Romer v. Evans
|Part of the series on|
|U.S. Discrimination Law|
|Standards of Review|
|Other Legal Theories|
|Defining Moments in Law|
The 14th Amendment
|Modalities of Constitutional Law|
Subject of Litigation
The homosexual movement became powerful in certain areas of Colorado, particularly among the elite in Denver and Aspen. These cities passed laws granting special privileges to homosexuals not enjoyed by heterosexuals, such as banning discrimination against homosexuals but not against heterosexuals.[Citation Needed]
Colorado voters statewide opposed this favoritism, and enacted a referendum known as "Amendment 2" to the Colorado Constitution. This nullified any city or state law granting special protections to homosexuals.
The Amendment was based on the traditional legal doctrine that employers can fire at will, and that Colorado would devote scarce resources to eradicating race and gender discrimination.
Liberals quickly sued to persuade a judge to overturn what the people had just approved. The liberal argument was that the amendment violated the Equal Protection Clause. Though the U.S. Supreme Court declines to hear about 99% of the cases presented to it, it granted certiorari to hear this dispute.
Holding of the Court
A narrow majority of the U.S. Supreme Court invalidated what the majority of Colorado voters approved. Justice Sandra Day O'Connor wrote that the only reason for Amendment 2 was "animus laid bare," or a mere desire to stigmatize without any real benefit for its citizens, and a real detriment to the stigmatized group. O'Connor wrote that this very idea was repugnant to the U.S. Constitution.
Fallout, and Interpreting Romer
The Court says that Amendment 2 fails rational basis review. But does it really? Rational basis review allows almost any "state interest," legitimate or not, pretextual or not, to count as sufficient for legislative classification. Thus, even an almost farcical motive for classification will generally pass muster (Carolene Products says as much). Under this light test, it is argued, Amendment 2 would pass, since even if the reasons were pretextual, rational basis would still not invalidate them.
As a result of this problem, commentators have suggested that Romer represents something more revolutionary than it appears, at first. Perhaps Romer stands for the principle that, when classifying on the basis of so-called sexual orientation, rational basis is not enough. Rather, in addition to a rational basis, the reviewing Court must also ensure that the offered rationale is not pretextual to "animus laid bare." This is a much more robust inquiry, dubbed "rational basis with teeth," that sounds like a midpoint between rational basis review and intermediate scrutiny. If it is, it may be a suggestion that the Court would be willing, in the future, to require classification on the basis of sexual preference or orientation to pass strict scrutiny. The Court has before offered "midway" cases, after all, in the run-up to making a sweeping doctrinal change, as the case Reed v. Reed presaged the application of strict scrutiny to gender with a similarly vague form of "rational basis" review.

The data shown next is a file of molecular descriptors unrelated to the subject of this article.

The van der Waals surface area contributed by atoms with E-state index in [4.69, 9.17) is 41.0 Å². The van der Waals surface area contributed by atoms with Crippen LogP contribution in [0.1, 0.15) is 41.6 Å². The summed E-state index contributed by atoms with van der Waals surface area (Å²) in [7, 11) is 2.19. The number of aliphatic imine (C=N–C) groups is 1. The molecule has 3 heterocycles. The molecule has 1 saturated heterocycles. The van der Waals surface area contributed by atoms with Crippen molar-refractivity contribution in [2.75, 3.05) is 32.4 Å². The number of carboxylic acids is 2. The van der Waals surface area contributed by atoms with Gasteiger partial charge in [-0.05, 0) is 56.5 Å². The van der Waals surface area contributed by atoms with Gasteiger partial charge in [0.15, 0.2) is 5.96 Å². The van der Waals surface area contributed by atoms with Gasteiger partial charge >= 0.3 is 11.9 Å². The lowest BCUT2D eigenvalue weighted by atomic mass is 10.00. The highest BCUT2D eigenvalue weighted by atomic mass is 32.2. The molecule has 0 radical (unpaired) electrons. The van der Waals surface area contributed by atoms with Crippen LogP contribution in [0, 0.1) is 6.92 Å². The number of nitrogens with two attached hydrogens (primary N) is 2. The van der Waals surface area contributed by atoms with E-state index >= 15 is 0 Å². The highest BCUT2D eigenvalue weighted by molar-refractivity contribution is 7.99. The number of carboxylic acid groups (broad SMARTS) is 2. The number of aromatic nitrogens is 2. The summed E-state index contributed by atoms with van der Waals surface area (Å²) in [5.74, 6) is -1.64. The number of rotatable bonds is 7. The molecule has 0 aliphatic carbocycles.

Many have suggested that Romer makes little sense in a pre-Lawrence world. After all, so long as sodomy or other homosexual sex acts were illegal, could not the state find a "rational basis" to discriminate against homosexuals on the basis of their imputed engagement in felonious acts (sodomy)? Indeed, this reason should pass the light review guaranteed by rational basis review. As such, after Lawrence, when anti-sodomy statues were struck down, Romer makes much more sense, since the criminal stigma of homosexuality was wholly removed by Lawrence, at least at law.
The possibility of Romer's revolutionary nature has been confined somewhat by lower court holdings. In Florida, the court in Lofton, upheld a ban on gay adoption without engaging in the "pretext" analysis that a broader reading of Romer would require, and instead ending the inquiry with rational basis review. However, this case was very narrowly decided, and only denied rehearing by a vote of 6 to 6. The real meaning of Romer is thus unsettled, and unlikely to be settled in the near future, as the Court often adopts a "wait and see" approach after major social changes, before instigating another.
Scalia wrote a dissent to the case, observing how the case really concerned the "homosexual agenda." Why is the U.S. Supreme Court picking sides in a political dispute? He reminded the Court of its narrow role in resolving social conflicts, and took a textual view of the Fourteenth Amendment as protecting only against discrimination on the basis of race and gender. Since sexual "orientation" was neither, he said, the legal inquiry was over, and the U.S. Constitution was silent.